Sunday, December 12, 2010
June 10th, 2010 - The Manure Adventure
June 10th, 2010 - The Manure Adventure
Even though I have chicken manure on the farm available at some cost from our tenant, cattle manure is the kind to look for. In a cured state, it is dry, flaky, and almost odorless. If I had known this before I made my first sizable compost and spread the surplus all around to house to fertilize the garden. The smell of ammonia was unbearable. It took weeks until finally the odor subsided leaving the soil conditioned. It was worth it, as most of the soil was dry and hard. But this is an experience not to be repeated.
Once I learned that cow manure was a way to go, I have been avidly searching for it.
Cow manure is cheap for the seller but expensive for the buyer, being so, there is little available. Small milk farmers don’t want trouble in selling it, so most of the time they just dispose it as slurry outside the barn when they don’t use it themselves to fertilize the pasture. The beef cattle in Brazil is left grazing on long extensions of land without the need to indoor them for the winter. Thousands of tons of manure are lost in the open air… Lack of manure leave people like me begging for it from farm to farm. I sometimes see horse dung on the road. I fantasize in collecting it to feed the worm bin. I often see cow manure totally disregarded on the field, even though it fertilizes the trees and shrubs. I have thought of raising goats or sheep, but most people tell me that they are trouble for gardeners as they are voracious eaters.
Last time I needed cow manure, I visited a milk farmer with the largest ranch (which means he milks more than 10 cows a day) certain that he would have lots of it. He said that I could help myself with the pile just outside the barn. My father took a helper to find the pile gone. A few more visits were necessary to get permission to take the manure. When I finally found a hauling truck with two helpers (to find helpers are very difficult nowadays), they arrived too late and no manure could be collected during milking time. I still didn’t understand why I couldn’t take from a new pile – he said something like it being too wet and heavy. I felt that he didn’t want to give it away to me as if he was holding form somebody else. I was sent (by him) to other nearby small farmers (with 10 cows or less) to scrape very little manure they had. The truck stopped by three different farms to unload it after dark. So much work and spent money for little delivery. Not even a ton. Next day, we built a compost pile that for being so short, it looked nothing serious.
A few months ago I got California worms to get worm-worked compost. I started from a little can full of manure and a few worms. I learned that I needed to feed them solely with cow manure without the urine. Afraid that my worms would die starved, I loaded the back of my almost brand new automobile with buckets of manure I collected myself. This was the first time that I realized that I had lost the prejudice against animal droppings. Manure gained a status of something worthy of being carried in a car so precious (and rare) it is.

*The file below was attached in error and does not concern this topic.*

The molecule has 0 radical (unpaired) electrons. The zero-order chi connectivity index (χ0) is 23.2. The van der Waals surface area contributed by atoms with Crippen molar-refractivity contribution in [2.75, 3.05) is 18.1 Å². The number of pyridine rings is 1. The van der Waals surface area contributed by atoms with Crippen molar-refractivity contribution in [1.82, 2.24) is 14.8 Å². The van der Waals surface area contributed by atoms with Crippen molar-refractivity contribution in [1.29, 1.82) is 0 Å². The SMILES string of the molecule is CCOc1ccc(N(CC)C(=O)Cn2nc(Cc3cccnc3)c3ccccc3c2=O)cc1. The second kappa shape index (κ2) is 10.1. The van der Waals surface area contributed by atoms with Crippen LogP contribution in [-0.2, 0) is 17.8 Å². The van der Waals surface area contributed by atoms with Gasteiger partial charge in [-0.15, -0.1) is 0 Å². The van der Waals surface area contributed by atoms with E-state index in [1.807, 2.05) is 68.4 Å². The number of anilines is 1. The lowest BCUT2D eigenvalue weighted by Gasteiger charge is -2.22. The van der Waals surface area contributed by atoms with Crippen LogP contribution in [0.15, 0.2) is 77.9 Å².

My cel phone rang yesterday. It was my neighbor letting me know that he had some manure available. I had before begged for some, offering to pay for it. He told me that he never sold any, he didn’t know the price, that he would give it for free because we were neighbors. What a sweet man.
I showed up the very end of afternoon with oven fresh mandioc cake with a unappetizing name of “Naked Manuel”. He is a farmer with everything that I could give him as a thank you gesture. So I remember that everyone that eats this cakes loves it. It takes about two hours, discounting the other hour to dig the mandioc roots. The cake asks for coconut milk and cheese, among other regular ingredients. It is a lot of work (and ingredients), but it hopefully would make the man happy for the trade.
My father’s 1973’s pick-up Jeep is part of my childhood. For some years, it was the only vehicle we had. I don’t even remember how the whole family of five went to wedding cerimonies we were often invited to. Maybe my older brother sit in the pick up, while my little sister and I were squeezed by my parents. Today we used the very same vehicle to haul manure. I was a bit worried as the car sometimes go backwards when placed on first gear. The cabin smelled like gasoline, with cabin without working seatbelts, and driver’s door that doesn’t close well. We went shaking on a dirt road that leads to my neighbor, less than a mile away. So close that my dogs followed us and barked at the neighbors’ wife on her own farm.
Guarded by two of our five dogs, quickly my father piled up dry manure using a draw hoe while I half-filled a basked. Then, I helped to lift it onto my father’s shoulder who would dump on the pick up. We clean up the small barn while we were dusted from head to toe, and got back home in an hour.
While I was shoveling the manure in the dust with my elderly father (79), I decided that I should charge the fair amount for the veggies I grew from now on. The manure is not free. It comes from hard work of networking and friendship, paid hauling job, and what makes me feel guilty: exploiting my father’s willingness to help me in my new endeavor.
My relationship with what used to be just droppings to what is today, manure, has changed over the months. I ran after it, I beg for it, I offer to pay, I even work with it. But I still don’t do what real farmers do: grab it with my bare hands to admire it.